Soybeans bounce as corn, winter wheat see more selling
Soybeans were higher on short covering and technical buying. Soybeans were due for a bounce, still watching the weather, expecting a generally cooler, wetter weather pattern in some key growing areas this week. That should help preserve yield potential in parts of the region. Still, with the USDA’s national condition rating down on the week, near multi-year lows, some yield potential has likely been lost. Soybean meal and oil futures followed that bounce in beans. The USDA says June’s soybean crush was 175 million bushels, 14 million below the previous month, but up 1 million on the year, with soybean meal and oil production also down sharply on the month, but up slightly from a year ago. China says it will auction 461,400 tons of previously purchased beans from state reserves Friday, August 4th.
Corn was modestly lower on fund and technical selling. The USDA’s corn good to excellent rating dipped, but conditions are expected to stabilize or even improve with this week’s weather. The USDA’s updated yield projection is out Friday, August 11th. The U.S. Energy Information Administration’s weekly ethanol numbers are out this Wednesday. The USDA says corn for ethanol use in June was 441.479 million bushels, with DDGS production of 1,787,735 tons, both up 1% from May, but down 1% from June 2022. Corn is also monitoring second crop harvest activity in Brazil. The USDA’s attaché in Argentina sees 2023/24 production at 55 million tons, compared to the official guess of 54 million and the drought ravaged 2022/23 total of 34 million tons. Exports in the coming marketing year are expected to benefit from a bigger crop, seen at 42 million tons, compared to 22 million for the current marketing year.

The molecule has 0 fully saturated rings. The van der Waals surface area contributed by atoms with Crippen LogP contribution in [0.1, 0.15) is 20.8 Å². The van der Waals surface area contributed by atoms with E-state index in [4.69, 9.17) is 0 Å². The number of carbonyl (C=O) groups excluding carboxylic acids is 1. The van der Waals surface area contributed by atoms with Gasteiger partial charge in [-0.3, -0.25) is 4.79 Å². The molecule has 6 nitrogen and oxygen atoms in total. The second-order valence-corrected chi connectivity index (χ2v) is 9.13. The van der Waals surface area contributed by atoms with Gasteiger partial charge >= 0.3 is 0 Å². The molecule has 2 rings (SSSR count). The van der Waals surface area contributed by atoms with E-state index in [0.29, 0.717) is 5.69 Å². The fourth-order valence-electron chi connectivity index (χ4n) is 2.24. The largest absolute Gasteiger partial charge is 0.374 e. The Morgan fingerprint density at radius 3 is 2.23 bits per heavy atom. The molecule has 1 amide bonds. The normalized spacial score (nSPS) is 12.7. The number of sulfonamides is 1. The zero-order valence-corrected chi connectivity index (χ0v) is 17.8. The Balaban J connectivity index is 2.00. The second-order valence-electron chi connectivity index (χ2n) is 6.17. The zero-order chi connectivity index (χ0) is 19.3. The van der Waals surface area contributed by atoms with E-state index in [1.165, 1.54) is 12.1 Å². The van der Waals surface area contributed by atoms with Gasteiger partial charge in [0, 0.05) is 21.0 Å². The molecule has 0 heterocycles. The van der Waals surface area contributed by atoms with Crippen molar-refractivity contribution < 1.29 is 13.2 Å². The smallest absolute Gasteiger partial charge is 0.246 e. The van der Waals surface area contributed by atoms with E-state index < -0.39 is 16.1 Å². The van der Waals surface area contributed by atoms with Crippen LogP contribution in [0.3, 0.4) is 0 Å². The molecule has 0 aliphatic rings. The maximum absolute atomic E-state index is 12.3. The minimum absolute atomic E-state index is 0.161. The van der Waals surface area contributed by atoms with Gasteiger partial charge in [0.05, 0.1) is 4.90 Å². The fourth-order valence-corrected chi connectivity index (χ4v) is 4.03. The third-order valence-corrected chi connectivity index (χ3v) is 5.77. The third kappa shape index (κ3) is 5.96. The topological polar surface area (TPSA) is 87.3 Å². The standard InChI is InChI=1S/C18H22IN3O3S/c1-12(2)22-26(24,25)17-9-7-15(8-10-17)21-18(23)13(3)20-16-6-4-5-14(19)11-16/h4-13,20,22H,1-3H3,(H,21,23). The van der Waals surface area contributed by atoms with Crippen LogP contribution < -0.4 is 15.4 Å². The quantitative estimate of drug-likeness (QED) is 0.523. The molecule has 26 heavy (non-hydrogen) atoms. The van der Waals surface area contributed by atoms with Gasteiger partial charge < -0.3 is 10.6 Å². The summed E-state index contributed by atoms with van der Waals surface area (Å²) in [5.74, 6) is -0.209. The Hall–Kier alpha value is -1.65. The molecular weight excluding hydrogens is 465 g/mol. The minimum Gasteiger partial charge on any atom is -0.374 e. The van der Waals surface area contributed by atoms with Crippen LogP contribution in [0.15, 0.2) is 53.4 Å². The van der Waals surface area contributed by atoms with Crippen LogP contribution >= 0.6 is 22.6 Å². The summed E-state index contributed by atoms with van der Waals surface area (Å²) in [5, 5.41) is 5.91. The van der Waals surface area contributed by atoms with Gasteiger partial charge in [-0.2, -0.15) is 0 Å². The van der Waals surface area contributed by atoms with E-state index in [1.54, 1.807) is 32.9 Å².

The wheat complex was mostly lower. Chicago and Kansas City were pressured by slow export demand and late winter wheat harvest pressure. Minneapolis was mixed, keeping an eye on forecasts for spring wheat growing areas in the U.S. and Canada. The northern U.S. Plains should see at least some rain this week, but the Canadian Prairies could remain drier than normal. A big question mark for the complex continues to be the impact of the ongoing war between Russia and Ukraine on export trade. The USDA says the second quarter wheat for flour grind was 221.951 million bushels, 2% lower than the first quarter of 2023 and 4% less than Q2 2022. The USDA’s attaché in Argentina projects 2023/24 wheat production at 17 million tons, compared to the official estimate of 17.5 million and the 2022/23 total of 12 million tons. Exports next marketing year are seen at 12 million tons, compared to 4.6 million this marketing year.